Now that Avatar—James Cameron's big blue weeping-Indian of an epic—has made a billion dollars (making it the fastest film to do so in history) and Cinema Is Changed Forever, what's next? Will it have a legacy beyond special-effects?
Much crowing has been done about the film's groundbreaking technology, computer wizard stuff that only the die-hardest of FX geeks really understand. Cameron managed to create unreal things that truly looked wholly real, beginning to make good on the jokey promise he made in an episode of Entourage a while back that pretty soon he won't even need actors to make a movie. That gizmo stuff will surely have an effect on everything that comes chasing after it—we'll see sleeker and prettier CGI (or whatever we're calling it these days) done on a more ambitious scale. Though most of the pictures clopping along in its wake likely won't match the budgetary largess of Lawrence of Pandora, Cameron will still have pushed the bar higher, as he likes to do every ten years or so.
But other than that, it's hard to tell if Deep Blue will stand as anything but a perfectly-made (for now) tentpole popcorn flick. For all the advances in magic-making, the movie doesn't really create anything new genre-wise, it hasn't so much reinvented the wheel as it's just given it fancier rims. For all his whizbang pyrotechnics, Cameron is still a pretty stolidly traditional filmmaker, a guy who loves the sweep and swell of an old Hollywood adventure. Where a Quentin Tarantino can take a few pistols and some down-on-their-luck '70s actors and gloriously reinvent cinema from the ground up, Cameron just magnificently gilds long-growing lilies. He's a touch-up guy, a pimper (in the Xzibit sense) of picture, not really an inventor.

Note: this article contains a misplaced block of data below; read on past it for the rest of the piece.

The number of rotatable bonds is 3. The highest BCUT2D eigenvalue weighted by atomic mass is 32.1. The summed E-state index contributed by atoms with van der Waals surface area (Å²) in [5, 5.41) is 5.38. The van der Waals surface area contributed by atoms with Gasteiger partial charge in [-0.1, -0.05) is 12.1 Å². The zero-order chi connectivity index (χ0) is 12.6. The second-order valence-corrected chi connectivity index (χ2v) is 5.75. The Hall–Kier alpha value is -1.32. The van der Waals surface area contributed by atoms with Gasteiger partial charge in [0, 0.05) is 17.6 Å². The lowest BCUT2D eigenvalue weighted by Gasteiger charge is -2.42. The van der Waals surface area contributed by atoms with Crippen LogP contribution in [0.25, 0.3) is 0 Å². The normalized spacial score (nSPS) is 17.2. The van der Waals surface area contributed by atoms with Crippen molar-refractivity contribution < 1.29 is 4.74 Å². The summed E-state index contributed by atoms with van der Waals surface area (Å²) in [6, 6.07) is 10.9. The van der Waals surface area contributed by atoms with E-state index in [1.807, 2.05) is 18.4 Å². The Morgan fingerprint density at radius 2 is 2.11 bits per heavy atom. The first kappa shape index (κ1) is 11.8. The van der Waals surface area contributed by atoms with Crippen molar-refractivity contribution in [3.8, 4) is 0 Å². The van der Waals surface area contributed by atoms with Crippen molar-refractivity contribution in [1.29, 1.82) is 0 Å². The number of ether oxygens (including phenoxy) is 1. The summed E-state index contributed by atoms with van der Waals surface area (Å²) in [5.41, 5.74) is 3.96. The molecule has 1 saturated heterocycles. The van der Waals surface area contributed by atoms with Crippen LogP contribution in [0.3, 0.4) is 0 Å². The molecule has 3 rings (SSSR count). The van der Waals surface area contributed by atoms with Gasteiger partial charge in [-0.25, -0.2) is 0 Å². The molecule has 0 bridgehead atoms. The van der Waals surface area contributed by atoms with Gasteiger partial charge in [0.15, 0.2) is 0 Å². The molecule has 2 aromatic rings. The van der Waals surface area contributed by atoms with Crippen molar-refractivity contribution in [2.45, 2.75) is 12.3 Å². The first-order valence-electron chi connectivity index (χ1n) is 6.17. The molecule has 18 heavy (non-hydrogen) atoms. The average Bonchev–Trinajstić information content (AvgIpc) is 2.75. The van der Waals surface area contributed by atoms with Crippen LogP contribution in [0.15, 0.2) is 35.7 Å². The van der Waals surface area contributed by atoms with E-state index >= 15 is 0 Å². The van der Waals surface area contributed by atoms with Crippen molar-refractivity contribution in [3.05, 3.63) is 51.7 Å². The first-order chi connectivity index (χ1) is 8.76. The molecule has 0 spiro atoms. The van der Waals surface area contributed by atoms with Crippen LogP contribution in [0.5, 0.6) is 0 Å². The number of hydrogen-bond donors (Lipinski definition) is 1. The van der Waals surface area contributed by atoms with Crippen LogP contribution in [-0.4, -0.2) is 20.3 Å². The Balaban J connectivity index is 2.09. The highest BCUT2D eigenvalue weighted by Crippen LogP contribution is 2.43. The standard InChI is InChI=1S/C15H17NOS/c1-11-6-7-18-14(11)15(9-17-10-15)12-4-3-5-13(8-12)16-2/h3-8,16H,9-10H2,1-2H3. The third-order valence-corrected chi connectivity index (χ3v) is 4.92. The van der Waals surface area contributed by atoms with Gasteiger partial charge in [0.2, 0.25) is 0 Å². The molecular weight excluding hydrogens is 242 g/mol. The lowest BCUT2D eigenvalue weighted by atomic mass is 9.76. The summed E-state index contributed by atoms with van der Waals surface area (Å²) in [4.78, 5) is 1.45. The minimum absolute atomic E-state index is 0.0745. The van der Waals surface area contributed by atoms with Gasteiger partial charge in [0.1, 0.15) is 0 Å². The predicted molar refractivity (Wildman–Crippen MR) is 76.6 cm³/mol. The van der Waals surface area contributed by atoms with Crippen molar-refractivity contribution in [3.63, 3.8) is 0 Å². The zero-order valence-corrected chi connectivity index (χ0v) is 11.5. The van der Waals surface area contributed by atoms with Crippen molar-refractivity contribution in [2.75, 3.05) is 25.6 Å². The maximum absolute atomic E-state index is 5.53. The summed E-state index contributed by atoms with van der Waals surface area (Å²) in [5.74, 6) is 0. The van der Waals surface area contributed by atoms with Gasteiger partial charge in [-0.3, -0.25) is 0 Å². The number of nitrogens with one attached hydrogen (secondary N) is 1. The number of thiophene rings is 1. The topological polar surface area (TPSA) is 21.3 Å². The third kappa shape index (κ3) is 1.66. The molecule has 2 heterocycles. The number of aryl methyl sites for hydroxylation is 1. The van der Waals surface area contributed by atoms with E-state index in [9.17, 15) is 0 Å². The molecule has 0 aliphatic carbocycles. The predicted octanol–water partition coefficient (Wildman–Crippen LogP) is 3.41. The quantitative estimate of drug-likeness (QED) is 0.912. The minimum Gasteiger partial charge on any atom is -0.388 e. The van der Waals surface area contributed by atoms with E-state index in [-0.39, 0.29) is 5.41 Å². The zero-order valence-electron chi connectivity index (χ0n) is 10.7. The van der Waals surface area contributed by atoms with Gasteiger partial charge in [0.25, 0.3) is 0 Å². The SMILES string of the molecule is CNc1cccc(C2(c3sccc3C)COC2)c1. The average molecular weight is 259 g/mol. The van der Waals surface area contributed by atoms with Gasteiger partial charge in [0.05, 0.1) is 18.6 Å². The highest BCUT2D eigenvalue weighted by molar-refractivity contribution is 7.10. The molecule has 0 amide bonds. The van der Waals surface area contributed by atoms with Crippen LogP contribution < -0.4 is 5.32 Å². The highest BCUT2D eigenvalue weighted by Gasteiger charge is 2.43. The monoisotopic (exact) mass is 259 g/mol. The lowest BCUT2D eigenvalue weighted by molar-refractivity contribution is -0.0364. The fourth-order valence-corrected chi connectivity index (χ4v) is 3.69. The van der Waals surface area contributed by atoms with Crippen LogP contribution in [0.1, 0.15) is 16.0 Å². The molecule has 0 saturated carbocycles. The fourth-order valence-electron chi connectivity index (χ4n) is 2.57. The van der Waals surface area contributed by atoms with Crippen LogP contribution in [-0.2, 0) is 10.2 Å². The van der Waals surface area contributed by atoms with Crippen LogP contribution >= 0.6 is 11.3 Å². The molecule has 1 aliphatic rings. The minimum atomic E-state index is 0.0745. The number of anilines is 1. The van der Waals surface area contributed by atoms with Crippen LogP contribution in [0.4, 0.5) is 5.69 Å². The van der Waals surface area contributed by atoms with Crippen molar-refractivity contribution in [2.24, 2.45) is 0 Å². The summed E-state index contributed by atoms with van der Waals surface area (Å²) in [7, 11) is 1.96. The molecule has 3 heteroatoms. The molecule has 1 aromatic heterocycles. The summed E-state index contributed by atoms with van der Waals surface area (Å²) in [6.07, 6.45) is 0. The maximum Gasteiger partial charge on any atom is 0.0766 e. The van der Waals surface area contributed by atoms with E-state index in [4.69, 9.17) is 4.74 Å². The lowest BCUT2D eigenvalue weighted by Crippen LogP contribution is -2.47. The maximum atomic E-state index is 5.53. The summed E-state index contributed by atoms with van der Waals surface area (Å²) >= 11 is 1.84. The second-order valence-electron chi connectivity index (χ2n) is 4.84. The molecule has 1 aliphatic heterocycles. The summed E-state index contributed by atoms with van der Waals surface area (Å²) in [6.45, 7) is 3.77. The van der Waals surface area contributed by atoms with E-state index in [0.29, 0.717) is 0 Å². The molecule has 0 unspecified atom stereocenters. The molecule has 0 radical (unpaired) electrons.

And that's why, for all their synthetic heart, his two Big movies, Titanic and The Two Jakes, have a tendency to ring a little hollow under scrutiny. Sure a lot of us were fourteen and enamored by the doomed puppy lust of Rose and Jack once, but, twelve years later, does The Iceberg Storm really stand as anything but a visual marvel? And while some of us were thrilled and sent soaring while watching Dances With Space Wolves, are we really still thinking about the film's supposed themes—something about imperialism and environmentalism—or are we just still softly mumbling "blue... shit... big tree..."? Cameron tends to go for the big quick burn rather than something that smolders in our minds and hearts and imaginations for years to come. To that end, it's hard to see McHale's Na'vi really being anything but a standalone fleeting eyeball-bender.
In terms of starting any thematic or genre trends, there's this Dune remake slowly sand-worming along, but that's been in the works for at least six months, so it might be hard to make the argument that Cameron has laid the groundwork for a new alien renaissance (one hopes it will actually be the spectacular and genuinely affecting District 9 that does that). I mean what did Cameron's other movies really reinvigorate or create, besides new shiny effects? True Lies didn't bust anything open. If anything, it was almost a sad swan song for a particular strain of action movie that soon died out, the muscleman's last, most glorious dance. Aliens and T2 were sequels, and no one really went out and made Lusitania or Dresden after Titanic sank our hearts.
One hopes it's enough for Cameron to simply be the creator of lonely technical masterpieces that are, upon reflection, relatively shallow. He's definitely got some mind toward making something emotionally-driven, though he admirably showed slightly more restraint in going for the feelings-gut with Aliens in the Tree-Attic than he did with the three-hanky Boat Trip. One also hopes that he hasn't got some technically pared-down Serious film simmering somewhere in that circuit board brain of his. Cameron is truly a genius of technique—Avatar proved that—but he's not someone who's terribly adept at weaving an enduringly memorable, or dare I say classic, story into the shimmery fabric. And that's OK!
The Avatar Effect will likely be nothing more than neat new keys given to future directors, access to a set of visual tools that will enhance some genuinely stirring scripts. That's more than enough of a contribution.
Oh, and heck, lest we forget what the man did for the Papyrus font.